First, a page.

The Decay of the World and the Love of God

The Decay of the World and the Love of God

Do you ever find yourself wondering just how much the Lord loves us? Do you ever find yourself wondering just how good his purposes can be and just how glorious his plans? Do you ever find yourself wondering if God really cares?

I found myself pondering these matters the other day after a friend sent me an article about the precipitous rise of euthanasia in Canada. What politicians insisted would be nothing more than a means to hasten death for those who are terminally ill has actually become a means to prey upon the vulnerable.

While many request euthanasia to avoid pain in their final days, some are now using it simply because they are downcast or impoverished. Veterans who seek help for emotional turmoil are being offered the option of suicide. Those who can’t afford to live are being allowed to die. As the article says, “Since Canada legalized euthanasia in 2016, there has been a strange balancing act at the heart of its medical system. There is a national suicide prevention hotline you can call 24/7, where sympathetic operators will try to talk you out of killing yourself. But today there are also euthanasia hotlines, where operators will give you the resources you need to carry out your wish. Doctors and nurse practitioners are now in the business of saving the lives of some patients while providing death to others.” And all this is taking place before the rules grow even more permissive in the months ahead.

This is just one of many moral abominations that has taken root in the modern Western imagination—a context in which aborting babies is understood to be as inalienable a right as voting, in which even questioning the goodness of assisting children in transitioning from one gender to another (as if such a thing were even possible) is considered contemptible, in which the basic family structure that holds society together is being disparaged and undermined. “Though they know God’s righteous decree that those who practice such things deserve to die, they not only do them but give approval to those who practice them.”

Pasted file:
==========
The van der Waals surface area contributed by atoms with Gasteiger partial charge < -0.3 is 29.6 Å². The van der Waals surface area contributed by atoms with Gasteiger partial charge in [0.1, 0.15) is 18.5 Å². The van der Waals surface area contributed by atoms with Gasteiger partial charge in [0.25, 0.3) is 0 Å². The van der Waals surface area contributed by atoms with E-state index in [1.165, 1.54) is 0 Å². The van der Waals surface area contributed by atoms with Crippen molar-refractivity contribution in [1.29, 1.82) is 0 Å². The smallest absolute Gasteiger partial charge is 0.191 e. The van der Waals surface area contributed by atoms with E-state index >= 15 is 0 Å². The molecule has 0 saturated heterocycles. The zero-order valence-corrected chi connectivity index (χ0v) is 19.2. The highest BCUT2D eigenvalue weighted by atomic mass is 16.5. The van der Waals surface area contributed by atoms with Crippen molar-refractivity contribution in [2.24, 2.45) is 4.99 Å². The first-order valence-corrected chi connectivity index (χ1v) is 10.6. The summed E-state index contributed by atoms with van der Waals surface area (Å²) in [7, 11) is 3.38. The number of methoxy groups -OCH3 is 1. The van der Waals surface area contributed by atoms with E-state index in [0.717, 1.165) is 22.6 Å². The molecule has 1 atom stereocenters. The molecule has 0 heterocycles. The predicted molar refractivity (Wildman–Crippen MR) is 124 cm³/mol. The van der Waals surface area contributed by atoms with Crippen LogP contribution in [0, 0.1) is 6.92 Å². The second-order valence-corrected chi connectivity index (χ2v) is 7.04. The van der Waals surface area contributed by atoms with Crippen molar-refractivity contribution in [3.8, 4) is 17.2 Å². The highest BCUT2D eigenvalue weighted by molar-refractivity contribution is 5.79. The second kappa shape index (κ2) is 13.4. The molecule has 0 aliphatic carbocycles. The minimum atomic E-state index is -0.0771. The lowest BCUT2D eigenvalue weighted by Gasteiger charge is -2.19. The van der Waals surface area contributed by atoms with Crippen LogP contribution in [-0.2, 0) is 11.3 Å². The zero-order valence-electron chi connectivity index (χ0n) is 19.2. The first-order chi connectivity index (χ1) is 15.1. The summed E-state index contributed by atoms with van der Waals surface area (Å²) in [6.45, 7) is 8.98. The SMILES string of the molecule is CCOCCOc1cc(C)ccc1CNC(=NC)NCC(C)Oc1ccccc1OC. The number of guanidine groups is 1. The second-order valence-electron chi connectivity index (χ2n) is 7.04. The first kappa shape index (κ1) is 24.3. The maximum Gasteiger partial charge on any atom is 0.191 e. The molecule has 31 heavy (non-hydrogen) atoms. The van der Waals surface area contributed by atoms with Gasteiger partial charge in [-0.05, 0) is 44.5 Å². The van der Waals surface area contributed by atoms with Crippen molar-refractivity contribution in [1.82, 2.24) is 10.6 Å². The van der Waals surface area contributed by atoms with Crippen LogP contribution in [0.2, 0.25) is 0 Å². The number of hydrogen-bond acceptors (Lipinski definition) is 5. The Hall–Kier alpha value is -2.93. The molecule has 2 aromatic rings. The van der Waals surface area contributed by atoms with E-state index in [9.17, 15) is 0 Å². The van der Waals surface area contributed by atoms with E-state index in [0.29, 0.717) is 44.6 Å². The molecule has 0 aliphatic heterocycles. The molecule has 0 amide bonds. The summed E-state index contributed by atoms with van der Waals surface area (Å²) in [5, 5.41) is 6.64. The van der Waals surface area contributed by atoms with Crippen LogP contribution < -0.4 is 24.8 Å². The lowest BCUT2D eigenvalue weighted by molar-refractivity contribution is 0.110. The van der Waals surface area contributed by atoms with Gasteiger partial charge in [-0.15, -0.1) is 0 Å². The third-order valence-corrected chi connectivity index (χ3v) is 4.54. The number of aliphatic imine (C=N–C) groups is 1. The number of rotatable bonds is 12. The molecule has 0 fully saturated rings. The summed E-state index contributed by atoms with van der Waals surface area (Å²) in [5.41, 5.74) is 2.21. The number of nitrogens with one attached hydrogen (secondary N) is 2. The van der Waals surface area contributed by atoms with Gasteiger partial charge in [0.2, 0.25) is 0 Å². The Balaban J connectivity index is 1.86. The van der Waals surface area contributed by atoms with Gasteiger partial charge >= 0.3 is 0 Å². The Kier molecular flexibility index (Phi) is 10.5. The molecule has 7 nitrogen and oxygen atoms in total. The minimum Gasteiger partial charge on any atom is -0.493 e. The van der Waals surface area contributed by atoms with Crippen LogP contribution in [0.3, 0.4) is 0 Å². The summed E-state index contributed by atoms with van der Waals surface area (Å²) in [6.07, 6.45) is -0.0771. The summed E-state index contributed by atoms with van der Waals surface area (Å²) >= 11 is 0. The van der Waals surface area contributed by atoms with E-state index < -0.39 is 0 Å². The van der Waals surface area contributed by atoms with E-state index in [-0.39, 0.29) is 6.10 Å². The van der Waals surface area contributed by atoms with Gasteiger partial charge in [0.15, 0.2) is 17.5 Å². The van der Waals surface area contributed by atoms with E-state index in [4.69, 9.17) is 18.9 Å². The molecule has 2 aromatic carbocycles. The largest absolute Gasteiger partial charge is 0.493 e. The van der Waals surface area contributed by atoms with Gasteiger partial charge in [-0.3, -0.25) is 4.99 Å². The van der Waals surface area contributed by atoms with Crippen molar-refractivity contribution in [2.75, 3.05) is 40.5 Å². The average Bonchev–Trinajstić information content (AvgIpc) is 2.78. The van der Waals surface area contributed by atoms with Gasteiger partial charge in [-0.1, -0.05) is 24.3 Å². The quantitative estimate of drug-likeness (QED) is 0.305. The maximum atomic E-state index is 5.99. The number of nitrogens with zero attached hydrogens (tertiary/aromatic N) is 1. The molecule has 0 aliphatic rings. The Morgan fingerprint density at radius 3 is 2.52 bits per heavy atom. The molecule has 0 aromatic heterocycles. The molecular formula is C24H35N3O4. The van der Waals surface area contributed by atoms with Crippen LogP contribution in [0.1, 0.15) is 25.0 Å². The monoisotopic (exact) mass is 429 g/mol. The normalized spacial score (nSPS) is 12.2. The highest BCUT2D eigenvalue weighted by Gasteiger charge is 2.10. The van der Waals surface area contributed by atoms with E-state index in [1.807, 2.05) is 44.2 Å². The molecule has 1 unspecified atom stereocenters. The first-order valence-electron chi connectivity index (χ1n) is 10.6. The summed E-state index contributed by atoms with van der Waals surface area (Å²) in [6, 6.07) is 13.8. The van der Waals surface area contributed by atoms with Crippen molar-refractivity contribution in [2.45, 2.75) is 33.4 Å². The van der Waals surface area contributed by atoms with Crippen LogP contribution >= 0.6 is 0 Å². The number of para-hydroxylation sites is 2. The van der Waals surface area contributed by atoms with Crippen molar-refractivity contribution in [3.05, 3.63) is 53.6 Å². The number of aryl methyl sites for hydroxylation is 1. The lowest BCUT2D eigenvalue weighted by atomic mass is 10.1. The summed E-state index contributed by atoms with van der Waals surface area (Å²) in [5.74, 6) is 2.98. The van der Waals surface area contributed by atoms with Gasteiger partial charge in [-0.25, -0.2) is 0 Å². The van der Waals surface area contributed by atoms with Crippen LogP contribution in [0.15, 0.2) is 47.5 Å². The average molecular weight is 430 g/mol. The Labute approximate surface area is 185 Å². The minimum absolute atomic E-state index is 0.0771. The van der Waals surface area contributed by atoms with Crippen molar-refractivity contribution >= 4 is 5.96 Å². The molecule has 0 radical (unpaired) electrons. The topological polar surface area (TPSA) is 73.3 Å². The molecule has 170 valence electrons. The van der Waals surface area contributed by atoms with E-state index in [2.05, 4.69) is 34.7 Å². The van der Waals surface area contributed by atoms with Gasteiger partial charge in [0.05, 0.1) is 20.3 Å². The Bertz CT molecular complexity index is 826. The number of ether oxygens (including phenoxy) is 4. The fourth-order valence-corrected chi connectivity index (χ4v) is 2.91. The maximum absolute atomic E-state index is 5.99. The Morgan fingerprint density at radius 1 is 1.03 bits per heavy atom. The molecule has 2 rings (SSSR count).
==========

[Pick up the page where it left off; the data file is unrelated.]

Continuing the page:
If we were to list all of society’s ills we would be here all day and all night. And it brings to mind one of the Bible’s most sobering woes—one of its most terrifying warnings to those who turn from God’s ways. “Woe to those who call evil good and good evil, who put darkness for light and light for darkness, who put bitter for sweet and sweet for bitter!” We see all of this before us each and every day.

Yet my purpose here is not to recount the ways in which society curses God, but to consider God’s love for his people. There is a connection between the two. For as I have pondered society’s full-out rebellion against God, I also found myself marveling that he does not just strike this whole world and everyone in it with his hand of judgment. Why does he allow all this evil to continue? Why does he permit people to carry on and even deepen their rebellion against him?

Surely the answer is not apathy. Surely it is not inability or disinterest. There must be some other very good reasons. And the best I can figure is that those reasons must relate to God’s love and purposes.

God loves his people—the people he chose to be his own even before he created this world. Yet clearly not all of his people have yet been saved—nor probably even been born. God’s love for his people is so great that he will continue to tolerate all of this sin and rebellion, all of this hatred toward him, until the last of his chosen and beloved children has been born, has heard the gospel, and has been saved.

And then God has purposes he means to accomplish in this world, the foremost among them being glorifying himself. His purposes in this world must be so good and must bring such glory to his name that he permits evil to continue. For God freely makes use of the evil actions of men to bring about the best of his plans and accomplish the best of his purposes—purposes like the preservation of his people through famine and the salvation of his people through Christ’s crucifixion. Even the greatest evil is God’s servant to accomplish great good.

So the next time you are faced with the sheer depravity of this world, allow it to point you beyond the evil of man to consider the purposes of God. The next time you are forced to consider the rebellion that exists in the hearts of men, consider also the love that flows from the heart of God. You will see that his purposes are so good and his heart so tender that he will continue to allow mankind to rage against him and commit abhorrent acts so that he might welcome in all of his people and further the glory of his great name.

Scroll to top